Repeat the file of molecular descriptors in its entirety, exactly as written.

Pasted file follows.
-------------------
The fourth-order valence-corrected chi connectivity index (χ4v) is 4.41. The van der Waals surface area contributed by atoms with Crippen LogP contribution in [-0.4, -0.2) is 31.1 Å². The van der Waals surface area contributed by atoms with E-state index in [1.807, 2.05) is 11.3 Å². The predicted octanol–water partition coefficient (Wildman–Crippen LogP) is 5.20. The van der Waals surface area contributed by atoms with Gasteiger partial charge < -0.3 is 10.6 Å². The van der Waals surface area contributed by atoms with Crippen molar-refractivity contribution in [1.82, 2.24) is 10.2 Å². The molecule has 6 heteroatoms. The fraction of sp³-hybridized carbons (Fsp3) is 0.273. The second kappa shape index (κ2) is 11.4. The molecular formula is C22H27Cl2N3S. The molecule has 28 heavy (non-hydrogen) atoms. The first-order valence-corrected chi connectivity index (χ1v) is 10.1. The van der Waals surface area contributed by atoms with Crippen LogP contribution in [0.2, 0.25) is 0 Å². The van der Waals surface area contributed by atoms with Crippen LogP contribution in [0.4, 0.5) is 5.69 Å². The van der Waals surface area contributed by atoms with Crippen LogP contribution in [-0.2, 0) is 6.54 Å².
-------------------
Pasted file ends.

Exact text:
The fourth-order valence-corrected chi connectivity index (χ4v) is 4.41. The van der Waals surface area contributed by atoms with Crippen LogP contribution in [-0.4, -0.2) is 31.1 Å². The van der Waals surface area contributed by atoms with E-state index in [1.807, 2.05) is 11.3 Å². The predicted octanol–water partition coefficient (Wildman–Crippen LogP) is 5.20. The van der Waals surface area contributed by atoms with Gasteiger partial charge < -0.3 is 10.6 Å². The van der Waals surface area contributed by atoms with Crippen molar-refractivity contribution in [1.82, 2.24) is 10.2 Å². The molecule has 6 heteroatoms. The fraction of sp³-hybridized carbons (Fsp3) is 0.273. The second kappa shape index (κ2) is 11.4. The molecular formula is C22H27Cl2N3S. The molecule has 28 heavy (non-hydrogen) atoms. The first-order valence-corrected chi connectivity index (χ1v) is 10.1. The van der Waals surface area contributed by atoms with Crippen LogP contribution in [0.2, 0.25) is 0 Å². The van der Waals surface area contributed by atoms with Crippen LogP contribution in [0.4, 0.5) is 5.69 Å². The van der Waals surface area contributed by atoms with Crippen LogP contribution in [-0.2, 0) is 6.54 Å².